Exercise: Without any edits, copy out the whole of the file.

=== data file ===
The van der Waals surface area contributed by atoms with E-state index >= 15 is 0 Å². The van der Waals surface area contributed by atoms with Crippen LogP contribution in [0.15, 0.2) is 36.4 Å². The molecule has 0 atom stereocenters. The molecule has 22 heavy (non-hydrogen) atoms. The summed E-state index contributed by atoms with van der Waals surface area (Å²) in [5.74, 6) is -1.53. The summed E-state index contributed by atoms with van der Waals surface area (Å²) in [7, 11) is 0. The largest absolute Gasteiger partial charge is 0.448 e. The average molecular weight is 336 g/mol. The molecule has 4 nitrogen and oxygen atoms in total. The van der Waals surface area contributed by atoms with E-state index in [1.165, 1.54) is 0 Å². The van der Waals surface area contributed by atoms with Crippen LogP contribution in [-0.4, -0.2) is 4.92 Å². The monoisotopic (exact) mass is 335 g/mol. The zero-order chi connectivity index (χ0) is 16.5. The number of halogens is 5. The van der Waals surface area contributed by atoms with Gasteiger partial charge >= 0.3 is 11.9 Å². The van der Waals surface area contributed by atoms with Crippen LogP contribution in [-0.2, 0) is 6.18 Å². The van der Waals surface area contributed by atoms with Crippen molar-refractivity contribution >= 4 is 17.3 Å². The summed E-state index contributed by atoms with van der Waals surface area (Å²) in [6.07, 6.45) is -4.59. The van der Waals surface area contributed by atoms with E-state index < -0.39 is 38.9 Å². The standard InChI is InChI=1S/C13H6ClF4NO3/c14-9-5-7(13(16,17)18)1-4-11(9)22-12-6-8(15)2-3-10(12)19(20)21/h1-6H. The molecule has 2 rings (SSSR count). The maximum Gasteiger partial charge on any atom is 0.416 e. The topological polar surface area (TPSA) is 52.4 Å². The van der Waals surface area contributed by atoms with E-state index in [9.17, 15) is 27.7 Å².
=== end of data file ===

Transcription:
The van der Waals surface area contributed by atoms with E-state index >= 15 is 0 Å². The van der Waals surface area contributed by atoms with Crippen LogP contribution in [0.15, 0.2) is 36.4 Å². The molecule has 0 atom stereocenters. The molecule has 22 heavy (non-hydrogen) atoms. The summed E-state index contributed by atoms with van der Waals surface area (Å²) in [5.74, 6) is -1.53. The summed E-state index contributed by atoms with van der Waals surface area (Å²) in [7, 11) is 0. The largest absolute Gasteiger partial charge is 0.448 e. The average molecular weight is 336 g/mol. The molecule has 4 nitrogen and oxygen atoms in total. The van der Waals surface area contributed by atoms with E-state index in [1.165, 1.54) is 0 Å². The van der Waals surface area contributed by atoms with Crippen LogP contribution in [-0.4, -0.2) is 4.92 Å². The monoisotopic (exact) mass is 335 g/mol. The zero-order chi connectivity index (χ0) is 16.5. The number of halogens is 5. The van der Waals surface area contributed by atoms with Gasteiger partial charge >= 0.3 is 11.9 Å². The van der Waals surface area contributed by atoms with Crippen LogP contribution in [-0.2, 0) is 6.18 Å². The van der Waals surface area contributed by atoms with Crippen molar-refractivity contribution >= 4 is 17.3 Å². The summed E-state index contributed by atoms with van der Waals surface area (Å²) in [6.07, 6.45) is -4.59. The van der Waals surface area contributed by atoms with E-state index < -0.39 is 38.9 Å². The standard InChI is InChI=1S/C13H6ClF4NO3/c14-9-5-7(13(16,17)18)1-4-11(9)22-12-6-8(15)2-3-10(12)19(20)21/h1-6H. The molecule has 2 rings (SSSR count). The maximum Gasteiger partial charge on any atom is 0.416 e. The topological polar surface area (TPSA) is 52.4 Å². The van der Waals surface area contributed by atoms with E-state index in [9.17, 15) is 27.7 Å².